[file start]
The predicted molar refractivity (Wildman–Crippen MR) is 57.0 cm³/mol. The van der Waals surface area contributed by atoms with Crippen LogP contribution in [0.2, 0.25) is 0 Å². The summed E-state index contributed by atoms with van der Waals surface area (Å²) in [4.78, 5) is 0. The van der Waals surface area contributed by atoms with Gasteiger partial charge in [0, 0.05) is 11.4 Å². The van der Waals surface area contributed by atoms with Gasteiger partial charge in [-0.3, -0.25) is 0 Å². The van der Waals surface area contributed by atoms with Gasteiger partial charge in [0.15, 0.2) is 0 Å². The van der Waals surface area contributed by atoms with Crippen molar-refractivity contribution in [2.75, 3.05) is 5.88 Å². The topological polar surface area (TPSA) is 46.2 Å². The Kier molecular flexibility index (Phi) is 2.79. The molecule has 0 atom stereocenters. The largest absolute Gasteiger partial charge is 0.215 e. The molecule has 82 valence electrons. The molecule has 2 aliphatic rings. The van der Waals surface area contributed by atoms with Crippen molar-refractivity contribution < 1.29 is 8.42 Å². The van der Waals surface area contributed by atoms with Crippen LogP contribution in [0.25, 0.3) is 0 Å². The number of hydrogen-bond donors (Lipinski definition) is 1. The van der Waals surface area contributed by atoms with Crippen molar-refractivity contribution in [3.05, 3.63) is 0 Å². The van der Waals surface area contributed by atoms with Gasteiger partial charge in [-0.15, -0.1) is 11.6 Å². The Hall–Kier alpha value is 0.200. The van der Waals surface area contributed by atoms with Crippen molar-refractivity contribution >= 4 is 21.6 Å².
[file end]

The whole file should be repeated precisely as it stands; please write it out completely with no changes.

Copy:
The predicted molar refractivity (Wildman–Crippen MR) is 57.0 cm³/mol. The van der Waals surface area contributed by atoms with Crippen LogP contribution in [0.2, 0.25) is 0 Å². The summed E-state index contributed by atoms with van der Waals surface area (Å²) in [4.78, 5) is 0. The van der Waals surface area contributed by atoms with Gasteiger partial charge in [0, 0.05) is 11.4 Å². The van der Waals surface area contributed by atoms with Gasteiger partial charge in [-0.3, -0.25) is 0 Å². The van der Waals surface area contributed by atoms with Gasteiger partial charge in [0.15, 0.2) is 0 Å². The van der Waals surface area contributed by atoms with Crippen molar-refractivity contribution in [2.75, 3.05) is 5.88 Å². The topological polar surface area (TPSA) is 46.2 Å². The Kier molecular flexibility index (Phi) is 2.79. The molecule has 0 atom stereocenters. The largest absolute Gasteiger partial charge is 0.215 e. The molecule has 82 valence electrons. The molecule has 2 aliphatic rings. The van der Waals surface area contributed by atoms with Crippen molar-refractivity contribution < 1.29 is 8.42 Å². The van der Waals surface area contributed by atoms with Crippen LogP contribution in [0.25, 0.3) is 0 Å². The number of hydrogen-bond donors (Lipinski definition) is 1. The van der Waals surface area contributed by atoms with Crippen molar-refractivity contribution in [3.05, 3.63) is 0 Å². The van der Waals surface area contributed by atoms with Gasteiger partial charge in [-0.15, -0.1) is 11.6 Å². The Hall–Kier alpha value is 0.200. The van der Waals surface area contributed by atoms with Crippen molar-refractivity contribution >= 4 is 21.6 Å².